University students tackle Assassin’s Creed’s ‘leap of faith’

Hay now.

 

Imad Khan

Internet Culture

Published Mar 1, 2015   Updated May 29, 2021, 10:18 am CDT

One of the defining characteristics of the Assassin’s Creed franchise is the ability to scale massive historical structures and jump off them into a stack of hay. This is known as a “leap of faith.”

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It’s definitely exhilarating, and doesn’t seem to get old no matter how many times you do it. Of course, some physical realities are brushed aside for the sake of smooth and fluid gameplay. Students at the University of Leicester in England found out just how realistic those jumps are.

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The article, which cites Wikipedia as sources for human tolerance of G-force and body surface area, posits that “while loose straw does undoubtedly provide cushioning from falls, the amount of straw used to cushion a character’s fall is always the same, no matter the height of the jump.” In reality, the higher the jump, the more straw necessary to cushion the fall.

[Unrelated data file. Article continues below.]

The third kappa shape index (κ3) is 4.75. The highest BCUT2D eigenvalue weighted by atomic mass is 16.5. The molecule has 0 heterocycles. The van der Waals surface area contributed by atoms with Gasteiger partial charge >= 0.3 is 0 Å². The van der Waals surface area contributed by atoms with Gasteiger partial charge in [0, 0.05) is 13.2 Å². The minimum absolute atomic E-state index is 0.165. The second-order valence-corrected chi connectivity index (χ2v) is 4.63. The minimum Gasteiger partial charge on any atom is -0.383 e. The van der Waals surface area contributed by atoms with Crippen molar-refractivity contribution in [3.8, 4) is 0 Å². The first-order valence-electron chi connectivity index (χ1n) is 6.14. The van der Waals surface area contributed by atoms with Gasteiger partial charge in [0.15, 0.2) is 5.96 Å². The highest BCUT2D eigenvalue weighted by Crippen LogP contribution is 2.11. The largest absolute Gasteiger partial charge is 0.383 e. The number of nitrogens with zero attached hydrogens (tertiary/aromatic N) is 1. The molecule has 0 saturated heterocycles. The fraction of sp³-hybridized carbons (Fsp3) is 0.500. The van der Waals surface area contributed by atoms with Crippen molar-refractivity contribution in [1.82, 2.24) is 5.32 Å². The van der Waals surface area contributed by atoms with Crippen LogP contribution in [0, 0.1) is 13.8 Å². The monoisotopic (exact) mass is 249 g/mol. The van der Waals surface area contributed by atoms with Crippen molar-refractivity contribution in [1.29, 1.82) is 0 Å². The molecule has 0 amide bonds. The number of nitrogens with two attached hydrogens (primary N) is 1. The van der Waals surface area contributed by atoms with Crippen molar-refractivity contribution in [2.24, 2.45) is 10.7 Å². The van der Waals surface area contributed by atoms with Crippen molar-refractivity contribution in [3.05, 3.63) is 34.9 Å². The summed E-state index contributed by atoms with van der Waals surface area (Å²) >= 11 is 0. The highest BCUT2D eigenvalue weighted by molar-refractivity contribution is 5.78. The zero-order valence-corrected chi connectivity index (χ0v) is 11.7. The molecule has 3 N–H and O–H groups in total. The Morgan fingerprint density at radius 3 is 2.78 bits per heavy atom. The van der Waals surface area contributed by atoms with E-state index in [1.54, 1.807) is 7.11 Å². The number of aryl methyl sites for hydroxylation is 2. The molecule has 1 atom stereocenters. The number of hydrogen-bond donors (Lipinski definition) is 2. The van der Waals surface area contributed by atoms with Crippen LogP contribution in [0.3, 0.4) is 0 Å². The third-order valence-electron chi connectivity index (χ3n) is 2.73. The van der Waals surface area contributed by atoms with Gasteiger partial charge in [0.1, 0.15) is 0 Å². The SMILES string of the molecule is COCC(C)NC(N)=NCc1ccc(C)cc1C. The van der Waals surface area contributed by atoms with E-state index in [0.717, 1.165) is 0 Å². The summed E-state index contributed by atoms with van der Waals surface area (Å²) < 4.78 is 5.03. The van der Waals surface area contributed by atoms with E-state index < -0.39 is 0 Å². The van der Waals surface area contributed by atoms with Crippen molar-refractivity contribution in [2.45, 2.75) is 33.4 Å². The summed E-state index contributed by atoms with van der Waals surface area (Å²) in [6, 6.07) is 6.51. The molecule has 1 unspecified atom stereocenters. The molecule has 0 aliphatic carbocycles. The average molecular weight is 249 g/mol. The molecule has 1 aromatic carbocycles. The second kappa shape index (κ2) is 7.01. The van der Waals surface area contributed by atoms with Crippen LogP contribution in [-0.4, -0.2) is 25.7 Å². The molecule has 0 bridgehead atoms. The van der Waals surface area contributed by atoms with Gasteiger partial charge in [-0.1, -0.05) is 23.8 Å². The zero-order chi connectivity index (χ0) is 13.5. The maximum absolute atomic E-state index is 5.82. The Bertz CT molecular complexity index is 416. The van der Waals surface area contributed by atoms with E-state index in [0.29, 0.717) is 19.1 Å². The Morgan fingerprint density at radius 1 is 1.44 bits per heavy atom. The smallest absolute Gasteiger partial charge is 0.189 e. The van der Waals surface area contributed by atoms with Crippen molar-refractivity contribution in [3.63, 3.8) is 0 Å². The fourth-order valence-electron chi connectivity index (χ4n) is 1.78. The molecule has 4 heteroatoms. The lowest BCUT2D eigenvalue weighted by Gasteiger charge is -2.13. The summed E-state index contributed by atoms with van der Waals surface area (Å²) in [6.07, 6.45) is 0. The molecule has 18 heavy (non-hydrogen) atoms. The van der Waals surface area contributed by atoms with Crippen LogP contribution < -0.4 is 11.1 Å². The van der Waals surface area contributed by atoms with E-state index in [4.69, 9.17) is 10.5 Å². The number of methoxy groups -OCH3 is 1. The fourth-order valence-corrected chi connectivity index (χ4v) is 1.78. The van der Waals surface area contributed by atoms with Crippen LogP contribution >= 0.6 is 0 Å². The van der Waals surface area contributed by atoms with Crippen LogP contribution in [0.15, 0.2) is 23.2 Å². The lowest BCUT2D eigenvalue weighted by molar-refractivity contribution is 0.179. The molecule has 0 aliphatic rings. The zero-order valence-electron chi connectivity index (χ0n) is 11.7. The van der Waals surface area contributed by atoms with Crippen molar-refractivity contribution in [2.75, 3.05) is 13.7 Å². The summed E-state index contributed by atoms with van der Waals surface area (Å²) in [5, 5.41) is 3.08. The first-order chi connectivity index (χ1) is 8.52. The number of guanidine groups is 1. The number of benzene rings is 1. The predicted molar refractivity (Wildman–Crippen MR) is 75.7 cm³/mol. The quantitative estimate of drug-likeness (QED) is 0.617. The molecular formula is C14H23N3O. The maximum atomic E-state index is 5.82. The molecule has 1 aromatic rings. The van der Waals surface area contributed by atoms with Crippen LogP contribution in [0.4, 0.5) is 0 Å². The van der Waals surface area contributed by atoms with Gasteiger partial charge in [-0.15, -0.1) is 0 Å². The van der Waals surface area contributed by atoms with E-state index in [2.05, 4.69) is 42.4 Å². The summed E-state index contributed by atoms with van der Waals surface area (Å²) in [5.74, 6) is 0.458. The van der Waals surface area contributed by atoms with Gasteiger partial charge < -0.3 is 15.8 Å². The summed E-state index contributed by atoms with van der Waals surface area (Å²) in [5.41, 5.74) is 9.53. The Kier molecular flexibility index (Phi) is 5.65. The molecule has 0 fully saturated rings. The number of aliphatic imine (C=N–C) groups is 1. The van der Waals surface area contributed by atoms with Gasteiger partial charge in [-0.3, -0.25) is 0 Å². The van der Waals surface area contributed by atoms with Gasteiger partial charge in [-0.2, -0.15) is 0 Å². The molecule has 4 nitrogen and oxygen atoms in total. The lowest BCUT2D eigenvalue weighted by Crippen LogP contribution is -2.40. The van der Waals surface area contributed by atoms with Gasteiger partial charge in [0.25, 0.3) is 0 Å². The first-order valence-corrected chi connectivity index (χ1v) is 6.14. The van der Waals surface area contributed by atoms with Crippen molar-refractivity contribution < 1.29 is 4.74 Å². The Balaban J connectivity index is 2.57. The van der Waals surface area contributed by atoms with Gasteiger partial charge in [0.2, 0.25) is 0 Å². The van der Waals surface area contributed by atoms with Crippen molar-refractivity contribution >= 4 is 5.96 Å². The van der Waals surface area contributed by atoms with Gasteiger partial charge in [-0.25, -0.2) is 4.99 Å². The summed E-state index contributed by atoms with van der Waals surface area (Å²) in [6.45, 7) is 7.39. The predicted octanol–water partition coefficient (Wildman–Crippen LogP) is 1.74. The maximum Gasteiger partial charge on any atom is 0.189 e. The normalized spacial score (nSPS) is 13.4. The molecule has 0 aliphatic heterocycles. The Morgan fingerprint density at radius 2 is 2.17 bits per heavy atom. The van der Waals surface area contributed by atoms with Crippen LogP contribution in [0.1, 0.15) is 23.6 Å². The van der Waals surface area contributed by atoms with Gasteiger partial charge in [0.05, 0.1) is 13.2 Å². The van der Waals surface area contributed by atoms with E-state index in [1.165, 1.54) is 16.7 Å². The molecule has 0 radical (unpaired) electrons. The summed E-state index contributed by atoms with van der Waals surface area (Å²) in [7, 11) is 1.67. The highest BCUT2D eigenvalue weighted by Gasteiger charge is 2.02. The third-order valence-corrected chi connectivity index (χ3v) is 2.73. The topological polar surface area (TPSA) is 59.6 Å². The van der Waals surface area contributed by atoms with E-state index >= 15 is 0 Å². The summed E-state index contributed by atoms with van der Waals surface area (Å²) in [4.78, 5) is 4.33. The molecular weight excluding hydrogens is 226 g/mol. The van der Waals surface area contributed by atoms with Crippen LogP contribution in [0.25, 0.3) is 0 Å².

For a landing to be enough to walk away from, acceleration must be decreased to 25g, or 25 times acceleration due to gravity. That means the 1.5-meter-high haystack that your assassin falls gracefully into could realistically only be from a leap that’s around 12 to 13 meters high. That’s still really high, but nowhere near the actual jumps found in the game. As the article explains, “If the jumper is willing to suffer severe injuries (100g impact), the maximum jump height increases to 50m.” 

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H/T Eurogamer | Image via Ubisoft

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*First Published: Mar 1, 2015, 4:12 pm CST